Being Exhaust-ed

2016 was a rough year for me.  My health deteriorated pretty dramatically.  I was frequently sick and felt run down all the time.  My quality of life declined as my time spent in bed increased.  I missed a lot of family time and work days because I was just too weak to get out of bed.  I've been blessed with pretty good health, so I knew something was wrong.  Unfortunately, I was the only one that believed it.  My symptoms included:

  • nausea
  • dizziness
  • frequent headaches
  • extreme fatigue

The problem with those symptoms is that they can be attributed to many things.  So, trying to pinpoint a cause required a trial-and-error approach.  I made several trips to the ER, countless trips to doctors and got tested for everything under the sun.  Frustratingly, everything would come back negative.  Maddie would say things like "mommy sleeps a lot" and "mommy is always sick."  My relationship with Mike got strained because he was frustrated that I was always "sick" with no diagnosis. 

Fast forward to last week when I got a life-changing text message from my coach.  It turns out one of his other athletes had a health decline similar to mine.  It turned out we both own newer model Ford Explorers.  That's when she shared the news that there is a pending national class action settlement with Ford due to exhaust being directed into the cabin via the air conditioner.  I looked at the symptoms for carbon monoxide poisoning and checked it again a list I had made of symptoms I experienced over 2016.  There was quite a bit of overlap.  So, I made an appointment with my doctor to get tested and received the shock of all shocks when the test came back positive.  The concentration of carbon monoxide in my blood was 150% higher than the upper limit for "normal."  After my abnormal test, we made the tough decision to get Maddie tested.  Having to pin down your 5 year old as she screams and cries because she's getting blood drawn (two separate sticks, one to get blood from an artery and one to get blood from a vein) is heartbreaking.  Lab results show her concentration as slightly elevated.  Not terribly surprising, considering she doesn't spend as much time in my car as I do (I commute an hour, each direction, to and from work).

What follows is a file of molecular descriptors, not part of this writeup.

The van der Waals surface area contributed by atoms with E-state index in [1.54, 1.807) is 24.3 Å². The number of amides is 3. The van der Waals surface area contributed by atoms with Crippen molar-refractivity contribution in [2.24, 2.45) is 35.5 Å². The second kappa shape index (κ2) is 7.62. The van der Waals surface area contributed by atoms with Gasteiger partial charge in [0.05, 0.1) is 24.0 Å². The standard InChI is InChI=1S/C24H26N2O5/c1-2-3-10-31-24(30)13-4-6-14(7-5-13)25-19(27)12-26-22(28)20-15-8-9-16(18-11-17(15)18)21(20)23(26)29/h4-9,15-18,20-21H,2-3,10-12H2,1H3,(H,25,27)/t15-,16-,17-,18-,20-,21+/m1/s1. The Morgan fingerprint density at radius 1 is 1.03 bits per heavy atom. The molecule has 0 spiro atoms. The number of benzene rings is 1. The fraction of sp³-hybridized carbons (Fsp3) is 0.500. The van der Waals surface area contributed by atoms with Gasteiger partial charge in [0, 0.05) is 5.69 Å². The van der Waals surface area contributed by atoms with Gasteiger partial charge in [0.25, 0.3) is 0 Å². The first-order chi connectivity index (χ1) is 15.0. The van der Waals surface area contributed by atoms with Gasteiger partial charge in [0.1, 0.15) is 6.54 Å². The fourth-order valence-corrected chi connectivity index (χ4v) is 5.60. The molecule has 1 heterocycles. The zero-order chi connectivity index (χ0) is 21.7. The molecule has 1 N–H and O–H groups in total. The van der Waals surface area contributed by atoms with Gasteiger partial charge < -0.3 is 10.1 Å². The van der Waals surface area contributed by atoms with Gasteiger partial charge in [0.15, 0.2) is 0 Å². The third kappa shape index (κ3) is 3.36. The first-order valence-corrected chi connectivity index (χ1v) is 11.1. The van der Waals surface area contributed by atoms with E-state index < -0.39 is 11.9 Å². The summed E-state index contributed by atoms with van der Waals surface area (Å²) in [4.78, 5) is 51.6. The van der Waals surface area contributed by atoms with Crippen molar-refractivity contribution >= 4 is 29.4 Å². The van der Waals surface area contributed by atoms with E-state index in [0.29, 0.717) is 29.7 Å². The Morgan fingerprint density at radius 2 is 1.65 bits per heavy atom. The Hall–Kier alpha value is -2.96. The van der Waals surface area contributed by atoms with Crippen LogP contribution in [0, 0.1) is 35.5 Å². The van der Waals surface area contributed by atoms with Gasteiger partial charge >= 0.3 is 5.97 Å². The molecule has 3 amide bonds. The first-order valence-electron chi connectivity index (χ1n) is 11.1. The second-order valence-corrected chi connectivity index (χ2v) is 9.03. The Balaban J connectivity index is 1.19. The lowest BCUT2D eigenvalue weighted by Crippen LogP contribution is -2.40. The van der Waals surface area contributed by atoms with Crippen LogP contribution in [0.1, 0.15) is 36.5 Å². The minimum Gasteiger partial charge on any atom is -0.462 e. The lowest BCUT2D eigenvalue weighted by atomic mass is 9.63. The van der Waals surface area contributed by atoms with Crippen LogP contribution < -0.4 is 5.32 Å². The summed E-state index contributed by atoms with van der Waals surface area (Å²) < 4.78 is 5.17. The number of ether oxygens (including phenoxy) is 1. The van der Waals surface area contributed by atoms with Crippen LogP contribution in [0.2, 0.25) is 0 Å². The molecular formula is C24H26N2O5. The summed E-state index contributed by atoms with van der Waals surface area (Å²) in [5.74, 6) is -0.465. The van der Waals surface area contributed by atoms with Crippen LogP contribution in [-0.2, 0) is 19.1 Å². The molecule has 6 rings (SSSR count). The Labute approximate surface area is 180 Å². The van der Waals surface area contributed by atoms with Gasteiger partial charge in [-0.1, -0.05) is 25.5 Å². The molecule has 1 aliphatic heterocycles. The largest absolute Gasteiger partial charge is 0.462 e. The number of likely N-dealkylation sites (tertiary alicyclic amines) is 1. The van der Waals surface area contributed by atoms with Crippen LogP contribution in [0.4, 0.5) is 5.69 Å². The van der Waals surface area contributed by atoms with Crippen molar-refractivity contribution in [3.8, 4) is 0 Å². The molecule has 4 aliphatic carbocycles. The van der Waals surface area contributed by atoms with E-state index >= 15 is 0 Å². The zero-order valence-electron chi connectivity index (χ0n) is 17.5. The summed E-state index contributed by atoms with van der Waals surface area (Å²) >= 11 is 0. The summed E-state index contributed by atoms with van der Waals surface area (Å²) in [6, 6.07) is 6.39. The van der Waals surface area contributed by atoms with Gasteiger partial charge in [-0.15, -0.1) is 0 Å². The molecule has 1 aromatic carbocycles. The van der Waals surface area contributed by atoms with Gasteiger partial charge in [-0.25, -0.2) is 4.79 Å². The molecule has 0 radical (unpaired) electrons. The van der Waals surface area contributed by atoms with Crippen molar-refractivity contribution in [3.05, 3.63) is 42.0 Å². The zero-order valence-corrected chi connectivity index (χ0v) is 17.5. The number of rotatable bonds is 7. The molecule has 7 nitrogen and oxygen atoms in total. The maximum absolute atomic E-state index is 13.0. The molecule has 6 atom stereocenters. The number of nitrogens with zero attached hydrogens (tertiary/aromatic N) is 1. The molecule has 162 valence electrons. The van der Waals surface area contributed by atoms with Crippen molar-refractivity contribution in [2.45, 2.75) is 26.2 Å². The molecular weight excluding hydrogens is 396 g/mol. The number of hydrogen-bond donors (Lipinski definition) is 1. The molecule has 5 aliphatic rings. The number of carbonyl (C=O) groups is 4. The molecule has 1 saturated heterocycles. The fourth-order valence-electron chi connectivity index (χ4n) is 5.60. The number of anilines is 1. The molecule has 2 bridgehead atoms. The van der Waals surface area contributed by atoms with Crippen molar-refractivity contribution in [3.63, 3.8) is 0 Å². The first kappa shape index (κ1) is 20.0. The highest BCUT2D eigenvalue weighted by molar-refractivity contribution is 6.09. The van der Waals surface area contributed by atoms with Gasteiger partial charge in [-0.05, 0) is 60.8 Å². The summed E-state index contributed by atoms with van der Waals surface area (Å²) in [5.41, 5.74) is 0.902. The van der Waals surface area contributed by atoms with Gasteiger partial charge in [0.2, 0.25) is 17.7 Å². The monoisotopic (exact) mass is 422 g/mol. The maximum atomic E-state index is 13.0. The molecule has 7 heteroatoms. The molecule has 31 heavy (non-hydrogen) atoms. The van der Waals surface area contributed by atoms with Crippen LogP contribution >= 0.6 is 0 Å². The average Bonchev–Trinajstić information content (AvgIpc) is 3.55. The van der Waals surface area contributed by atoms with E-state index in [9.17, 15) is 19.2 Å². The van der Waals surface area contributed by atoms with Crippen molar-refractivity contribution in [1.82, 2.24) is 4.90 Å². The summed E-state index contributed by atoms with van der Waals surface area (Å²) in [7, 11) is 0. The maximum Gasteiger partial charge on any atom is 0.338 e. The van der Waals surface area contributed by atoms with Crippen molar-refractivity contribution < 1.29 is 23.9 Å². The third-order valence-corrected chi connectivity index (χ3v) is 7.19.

I share my story for a couple reasons.  First, to bring awareness to this problem.  Ford is currently fighting this very doggedly, trying to sidestep a recall.  In its place, they have issued "Technical Service Bulletins" (TSB), which are a series of notifications to dealerships on how to repair the issue.  However, Ford does not contact the customer to let them know their vehicle could be affected. They leave it up to the customer to bring the vehicle in with complaints of exhaust smell.  Given my severe sinus issues and nearly nonexistent sense of scent, I couldn't tell you if my car was on fire, no less an exhaust smell.  And that brings me to my second reason for sharing my story.  This kind of action (or inaction, in this case) is unconscionable!  That Ford knowingly allowed people to be potentially poisoned and suffer the deleterious effects of carbon monoxide poisoning and did NOTHING to warn their customers is downright criminal. 

If you own a 2011-2015 Ford Explorer and are experiencing any of the same symptoms I did, I urge you to contact your Ford dealer.  They can check your vehicle ID number and let you know if your vehicle is flagged under the TSB. 

I'm at the beginning of my journey to get this issue resolved, so I will update later with my experiences and the final resolution.


The culprit?



The proposed settlement for the nationwide class action suit can be viewed here.

The attorney representing the Plaintiff in this class action suit is John J. Uustal of the firm Kelley/Uustal.